A few weeks ago, I enjoyed an annual beach vacation with my family. A full week of early mornings on the patio, watching the waves from the shady pavilion, drinking coffee while the red sun slowly rose, and passing nights over board games and beach walks did wonders for my heart and soul.
As always, I enjoyed my time away, but when our week came to a close, oddly, I didn’t feel my familiar lingering sadness about departing. I didn’t dread returning home or getting back to work—our getaway refreshed and rejuvenated me, and I was excited to head home and dive back into our daily routine. In short, our trip gave me energy, and I was ready, rather than reluctant, to get back into the swing of things in our landlocked hometown.
A few years ago, my reaction to leaving the beach was quite different. I remember literally breaking into tears at the prospect of trading quiet mornings on the beach for drinking office coffee in a conference room and giving up our peaceful beach condo for our own house.
Needless to say, I was grateful for how radically different this year felt, and it immediately made me think about a concept I’ve heard time and time again but never truly internalized: we can create a life that doesn’t even require a vacation. We can create lives that we enjoy and from which we don’t feel we need to “escape.”
Vacation as a reset rather than a refuge
Throughout my life, I’ve fallen prey to the societal notion that vacation is a refuge—a form of escapism from our lives and jobs. I’ve been struck by the mentality of other professionals in my field that we “work hard and play hard.” In other words, we grind away at jobs we don’t necessarily love, we work ourselves to the brink of burnout, and we simply accept our circumstances, but then we find a place to which we can escape and shed our stress. The problem with this mentality, though, is that when the vacation inevitably ends, we jump straight back into the very fire that burned us and precipitated the need for the vacation in the first place, and thus we perpetuate a vicious cycle of working to the point of exhaustion and escape, on repeat.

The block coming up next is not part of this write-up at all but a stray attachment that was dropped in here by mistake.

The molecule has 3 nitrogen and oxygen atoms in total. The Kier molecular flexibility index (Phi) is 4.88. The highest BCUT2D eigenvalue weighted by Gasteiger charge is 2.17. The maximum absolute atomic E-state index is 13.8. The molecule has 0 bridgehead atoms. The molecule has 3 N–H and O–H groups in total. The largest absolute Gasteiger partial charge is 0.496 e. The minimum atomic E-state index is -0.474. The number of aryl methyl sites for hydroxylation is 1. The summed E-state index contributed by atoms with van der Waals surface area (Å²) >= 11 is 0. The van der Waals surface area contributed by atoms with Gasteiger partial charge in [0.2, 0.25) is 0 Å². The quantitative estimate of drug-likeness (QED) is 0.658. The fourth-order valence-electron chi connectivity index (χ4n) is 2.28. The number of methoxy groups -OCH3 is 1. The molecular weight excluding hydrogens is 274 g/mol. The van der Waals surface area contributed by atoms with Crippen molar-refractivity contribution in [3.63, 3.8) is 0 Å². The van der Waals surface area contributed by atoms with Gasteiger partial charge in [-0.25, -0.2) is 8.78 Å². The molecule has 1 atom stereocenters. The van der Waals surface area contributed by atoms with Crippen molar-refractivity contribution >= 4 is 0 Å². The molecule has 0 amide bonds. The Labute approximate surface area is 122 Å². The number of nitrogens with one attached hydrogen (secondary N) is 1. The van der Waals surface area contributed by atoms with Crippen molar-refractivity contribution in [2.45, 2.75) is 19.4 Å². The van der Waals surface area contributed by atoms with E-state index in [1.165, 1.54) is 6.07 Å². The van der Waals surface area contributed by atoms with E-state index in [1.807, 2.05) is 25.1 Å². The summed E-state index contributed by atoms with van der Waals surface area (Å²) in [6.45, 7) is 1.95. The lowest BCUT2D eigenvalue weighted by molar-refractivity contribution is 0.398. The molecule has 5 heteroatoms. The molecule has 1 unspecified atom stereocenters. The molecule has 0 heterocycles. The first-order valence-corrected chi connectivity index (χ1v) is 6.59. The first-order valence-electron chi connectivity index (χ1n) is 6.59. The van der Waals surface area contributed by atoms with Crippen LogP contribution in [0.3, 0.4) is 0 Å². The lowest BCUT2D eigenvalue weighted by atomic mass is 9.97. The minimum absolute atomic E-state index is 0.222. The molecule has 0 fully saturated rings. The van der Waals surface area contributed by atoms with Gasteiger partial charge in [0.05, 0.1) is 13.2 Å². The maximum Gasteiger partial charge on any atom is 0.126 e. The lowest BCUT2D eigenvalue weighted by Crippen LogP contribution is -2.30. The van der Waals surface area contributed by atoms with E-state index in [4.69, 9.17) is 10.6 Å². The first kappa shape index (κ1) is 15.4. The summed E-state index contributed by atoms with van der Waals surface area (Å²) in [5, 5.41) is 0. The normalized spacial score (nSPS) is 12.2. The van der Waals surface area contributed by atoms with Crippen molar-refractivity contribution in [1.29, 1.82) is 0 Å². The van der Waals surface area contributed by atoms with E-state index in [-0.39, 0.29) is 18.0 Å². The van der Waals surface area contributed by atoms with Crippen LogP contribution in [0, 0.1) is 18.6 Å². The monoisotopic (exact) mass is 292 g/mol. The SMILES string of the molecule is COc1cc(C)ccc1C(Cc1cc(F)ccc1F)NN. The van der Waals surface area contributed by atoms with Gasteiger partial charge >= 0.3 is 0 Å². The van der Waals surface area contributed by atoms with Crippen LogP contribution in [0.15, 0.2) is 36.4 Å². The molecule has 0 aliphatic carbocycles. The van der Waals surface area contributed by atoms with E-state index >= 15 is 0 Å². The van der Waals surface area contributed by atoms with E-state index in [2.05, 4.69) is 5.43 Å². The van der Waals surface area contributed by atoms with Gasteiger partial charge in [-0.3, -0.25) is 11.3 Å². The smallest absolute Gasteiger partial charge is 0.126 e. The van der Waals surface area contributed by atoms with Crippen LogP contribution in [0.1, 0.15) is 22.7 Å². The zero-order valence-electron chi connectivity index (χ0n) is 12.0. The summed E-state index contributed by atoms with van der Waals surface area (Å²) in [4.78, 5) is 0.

But what if we flip this script? What if we view vacations not as an escape, but as a chance to hit the reset button? A way to intentionally rest, not because we desperately need it in order to avoid burning out but because it will only enhance the lives we are already living?
Fulton J. Sheen, a Catholic philosopher and later archbishop, wrote in a collection of essays on happiness about the prospect of beauty being found in contrasts. In other words, we need periods of work to make our rest meaningful, and vice versa. He also discussed how we need both periods of contemplation and reflection so that we can think deeply about why we do what we do, in both our work lives and our personal lives.
This made me realize that we don’t necessarily need to nurture a “retreat” or “vacation” mentality in our lives (i.e., work your tail off until you literally cannot, then escape for two weeks). Instead, we can weave a natural rhythm of work, rest, play, and contemplation into the very fabric of our lives, day-to-day—a beautiful and harmonious set of contrasts that give meaning to our work and our lives. The result? We construct a life we don’t need to retreat from because we develop a habit of feeding ourselves mentally, physically, emotionally, and spiritually, every day.